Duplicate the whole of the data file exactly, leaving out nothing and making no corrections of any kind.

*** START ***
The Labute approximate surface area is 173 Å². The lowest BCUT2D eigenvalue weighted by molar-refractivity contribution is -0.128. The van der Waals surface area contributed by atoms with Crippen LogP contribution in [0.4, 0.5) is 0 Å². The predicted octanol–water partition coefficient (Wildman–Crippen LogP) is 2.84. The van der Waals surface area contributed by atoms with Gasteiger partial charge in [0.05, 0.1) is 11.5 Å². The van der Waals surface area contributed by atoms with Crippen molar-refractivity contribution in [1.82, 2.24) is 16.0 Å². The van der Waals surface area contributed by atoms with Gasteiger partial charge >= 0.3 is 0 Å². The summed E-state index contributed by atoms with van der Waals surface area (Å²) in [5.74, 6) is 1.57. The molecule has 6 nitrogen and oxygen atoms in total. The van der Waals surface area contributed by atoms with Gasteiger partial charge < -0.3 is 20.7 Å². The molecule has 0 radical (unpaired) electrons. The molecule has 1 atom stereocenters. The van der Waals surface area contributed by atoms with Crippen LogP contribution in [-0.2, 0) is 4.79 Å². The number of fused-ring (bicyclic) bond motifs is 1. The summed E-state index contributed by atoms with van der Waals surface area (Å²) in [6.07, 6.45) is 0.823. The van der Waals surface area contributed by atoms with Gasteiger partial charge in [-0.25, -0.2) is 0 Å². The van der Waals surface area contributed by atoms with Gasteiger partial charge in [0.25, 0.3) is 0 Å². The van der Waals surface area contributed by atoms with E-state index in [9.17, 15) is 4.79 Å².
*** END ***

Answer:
The Labute approximate surface area is 173 Å². The lowest BCUT2D eigenvalue weighted by molar-refractivity contribution is -0.128. The van der Waals surface area contributed by atoms with Crippen LogP contribution in [0.4, 0.5) is 0 Å². The predicted octanol–water partition coefficient (Wildman–Crippen LogP) is 2.84. The van der Waals surface area contributed by atoms with Gasteiger partial charge in [0.05, 0.1) is 11.5 Å². The van der Waals surface area contributed by atoms with Crippen molar-refractivity contribution in [1.82, 2.24) is 16.0 Å². The van der Waals surface area contributed by atoms with Gasteiger partial charge >= 0.3 is 0 Å². The summed E-state index contributed by atoms with van der Waals surface area (Å²) in [5.74, 6) is 1.57. The molecule has 6 nitrogen and oxygen atoms in total. The van der Waals surface area contributed by atoms with Gasteiger partial charge < -0.3 is 20.7 Å². The molecule has 0 radical (unpaired) electrons. The molecule has 1 atom stereocenters. The van der Waals surface area contributed by atoms with Crippen LogP contribution in [-0.2, 0) is 4.79 Å². The number of fused-ring (bicyclic) bond motifs is 1. The summed E-state index contributed by atoms with van der Waals surface area (Å²) in [6.07, 6.45) is 0.823. The van der Waals surface area contributed by atoms with Gasteiger partial charge in [-0.25, -0.2) is 0 Å². The van der Waals surface area contributed by atoms with Gasteiger partial charge in [0.25, 0.3) is 0 Å². The van der Waals surface area contributed by atoms with E-state index in [9.17, 15) is 4.79 Å².